Disclosures and client consent are insufficient – by themselves – to satisfy the fiduciary standard. Investors must be able to rely on and have confidence in the expertise of their advisor. This can only be accomplished by applying a standard that prohibits all conflicts of interest.
By Tamar Frankel — The SEC, authorized by the Dodd-Frank Wall Street Reform and Consumer Protection Act, should impose a fiduciary duty on all brokers (and similar financial professionals) who suggest specific securities to clients.
By Lorna A. Schnase — An investment adviser’s fiduciary duty derives primarily from common law and federal statutory law. There are two basic duties, those of care and loyalty. Some authorities list additional duties such as a duty of obedience, a duty to act in good faith, and a duty of disclosure.
Rulemaking – The Commission may commence a rule-making, as necessary or appropriate in the public interest and for the protection of retail customers, to address the legal or regulatory standards of care for brokers, dealers, investment advisers, persons associated with brokers or dealers, and persons associated with investment advisers for providing personalized investment advice about securities to retail customers.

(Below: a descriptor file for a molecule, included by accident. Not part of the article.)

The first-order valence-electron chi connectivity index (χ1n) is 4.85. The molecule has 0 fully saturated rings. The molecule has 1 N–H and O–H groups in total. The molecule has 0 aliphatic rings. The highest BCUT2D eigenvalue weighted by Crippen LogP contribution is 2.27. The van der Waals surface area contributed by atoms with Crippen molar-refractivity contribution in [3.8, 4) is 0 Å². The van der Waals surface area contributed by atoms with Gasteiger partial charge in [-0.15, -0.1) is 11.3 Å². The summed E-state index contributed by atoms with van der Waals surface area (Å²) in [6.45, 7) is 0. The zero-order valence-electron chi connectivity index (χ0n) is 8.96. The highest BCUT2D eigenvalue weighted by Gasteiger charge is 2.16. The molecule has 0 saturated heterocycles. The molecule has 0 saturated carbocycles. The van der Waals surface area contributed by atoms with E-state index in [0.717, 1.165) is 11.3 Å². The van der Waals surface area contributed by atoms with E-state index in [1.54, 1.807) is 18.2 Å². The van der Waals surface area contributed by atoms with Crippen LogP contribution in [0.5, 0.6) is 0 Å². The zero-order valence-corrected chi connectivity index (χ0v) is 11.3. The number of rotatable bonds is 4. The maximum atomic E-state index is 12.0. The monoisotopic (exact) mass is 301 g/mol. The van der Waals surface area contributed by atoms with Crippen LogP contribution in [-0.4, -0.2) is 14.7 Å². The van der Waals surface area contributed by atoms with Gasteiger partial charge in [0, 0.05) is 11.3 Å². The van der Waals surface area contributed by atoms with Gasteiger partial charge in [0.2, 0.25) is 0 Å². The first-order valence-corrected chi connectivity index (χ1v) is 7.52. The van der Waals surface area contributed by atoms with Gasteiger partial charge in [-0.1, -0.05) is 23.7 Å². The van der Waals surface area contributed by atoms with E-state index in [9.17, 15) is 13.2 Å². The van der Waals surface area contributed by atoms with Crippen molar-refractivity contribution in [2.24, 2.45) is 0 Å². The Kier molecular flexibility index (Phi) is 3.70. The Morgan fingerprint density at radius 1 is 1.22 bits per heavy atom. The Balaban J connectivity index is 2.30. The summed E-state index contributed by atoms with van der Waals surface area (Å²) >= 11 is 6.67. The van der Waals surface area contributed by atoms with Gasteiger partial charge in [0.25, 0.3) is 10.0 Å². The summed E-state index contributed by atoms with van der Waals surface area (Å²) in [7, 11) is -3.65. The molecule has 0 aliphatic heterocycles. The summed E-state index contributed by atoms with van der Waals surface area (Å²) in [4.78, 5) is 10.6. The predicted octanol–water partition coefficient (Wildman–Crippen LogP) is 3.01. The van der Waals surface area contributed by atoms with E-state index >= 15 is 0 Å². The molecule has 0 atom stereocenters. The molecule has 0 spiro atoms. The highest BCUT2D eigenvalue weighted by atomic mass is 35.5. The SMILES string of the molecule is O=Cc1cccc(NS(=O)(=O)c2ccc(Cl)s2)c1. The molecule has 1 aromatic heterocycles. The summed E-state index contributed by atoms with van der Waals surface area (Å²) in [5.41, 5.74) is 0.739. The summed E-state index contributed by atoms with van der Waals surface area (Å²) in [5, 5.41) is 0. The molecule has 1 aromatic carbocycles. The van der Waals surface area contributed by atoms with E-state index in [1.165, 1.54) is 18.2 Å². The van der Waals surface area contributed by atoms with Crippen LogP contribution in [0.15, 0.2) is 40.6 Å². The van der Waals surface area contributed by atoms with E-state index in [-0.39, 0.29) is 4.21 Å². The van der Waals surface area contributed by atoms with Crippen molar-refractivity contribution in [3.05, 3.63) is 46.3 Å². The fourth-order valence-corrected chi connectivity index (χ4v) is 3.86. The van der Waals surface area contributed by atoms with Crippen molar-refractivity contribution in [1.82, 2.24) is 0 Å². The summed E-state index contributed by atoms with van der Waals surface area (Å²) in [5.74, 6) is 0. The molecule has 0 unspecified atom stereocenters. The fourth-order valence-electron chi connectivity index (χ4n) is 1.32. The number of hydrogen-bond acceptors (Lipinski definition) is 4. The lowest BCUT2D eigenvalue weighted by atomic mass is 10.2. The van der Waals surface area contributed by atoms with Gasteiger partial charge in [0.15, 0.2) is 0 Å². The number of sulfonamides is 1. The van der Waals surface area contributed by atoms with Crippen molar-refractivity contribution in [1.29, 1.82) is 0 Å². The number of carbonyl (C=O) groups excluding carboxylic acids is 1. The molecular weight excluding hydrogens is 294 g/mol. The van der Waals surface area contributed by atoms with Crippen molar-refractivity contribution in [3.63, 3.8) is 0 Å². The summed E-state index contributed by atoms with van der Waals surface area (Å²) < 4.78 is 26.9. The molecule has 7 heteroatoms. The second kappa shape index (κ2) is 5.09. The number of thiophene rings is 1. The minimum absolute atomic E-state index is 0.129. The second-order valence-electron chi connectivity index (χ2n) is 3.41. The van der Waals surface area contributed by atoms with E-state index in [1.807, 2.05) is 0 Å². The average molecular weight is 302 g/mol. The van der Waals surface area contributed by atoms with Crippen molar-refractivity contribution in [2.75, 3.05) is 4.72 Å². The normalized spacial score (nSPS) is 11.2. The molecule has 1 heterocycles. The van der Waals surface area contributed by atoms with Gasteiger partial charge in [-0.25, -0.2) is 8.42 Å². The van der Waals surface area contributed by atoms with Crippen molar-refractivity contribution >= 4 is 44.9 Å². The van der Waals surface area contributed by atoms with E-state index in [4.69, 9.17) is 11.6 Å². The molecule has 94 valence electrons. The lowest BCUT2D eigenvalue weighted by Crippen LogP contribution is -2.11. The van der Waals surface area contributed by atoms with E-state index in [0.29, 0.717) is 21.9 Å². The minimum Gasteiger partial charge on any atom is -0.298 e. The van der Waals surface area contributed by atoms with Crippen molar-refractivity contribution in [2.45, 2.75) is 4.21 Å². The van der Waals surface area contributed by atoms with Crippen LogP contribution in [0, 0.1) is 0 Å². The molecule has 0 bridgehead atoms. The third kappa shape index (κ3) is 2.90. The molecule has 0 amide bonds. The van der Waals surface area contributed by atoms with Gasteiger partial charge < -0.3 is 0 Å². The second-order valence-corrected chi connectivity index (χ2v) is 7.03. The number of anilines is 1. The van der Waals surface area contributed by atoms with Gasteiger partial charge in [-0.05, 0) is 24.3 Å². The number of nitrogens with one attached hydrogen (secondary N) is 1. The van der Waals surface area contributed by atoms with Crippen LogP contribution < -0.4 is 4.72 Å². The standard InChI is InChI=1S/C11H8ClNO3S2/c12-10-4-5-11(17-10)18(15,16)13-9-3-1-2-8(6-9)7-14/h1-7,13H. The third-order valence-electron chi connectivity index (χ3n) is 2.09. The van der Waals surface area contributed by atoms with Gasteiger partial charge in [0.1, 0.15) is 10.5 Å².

Former Chairman Levitt testifies to the Senate in 2008 that the SEC can build market trust. His counsel is more pertinent today.
Many people have asked about the origins of the “Butcher versus Dietitian” white board video recently popularized by Hightower Advisors and Tony Robbins. Its an excellent video, no doubt. Full disclosure, the first rendition of this story line to explain the differences between a broker and investment adviser in recent times (that I am aware of) was actually ten years ago when Harold Evensky and I collaborated on the idea in a different format and medium. Click the link above to see the PSA and news release. Knut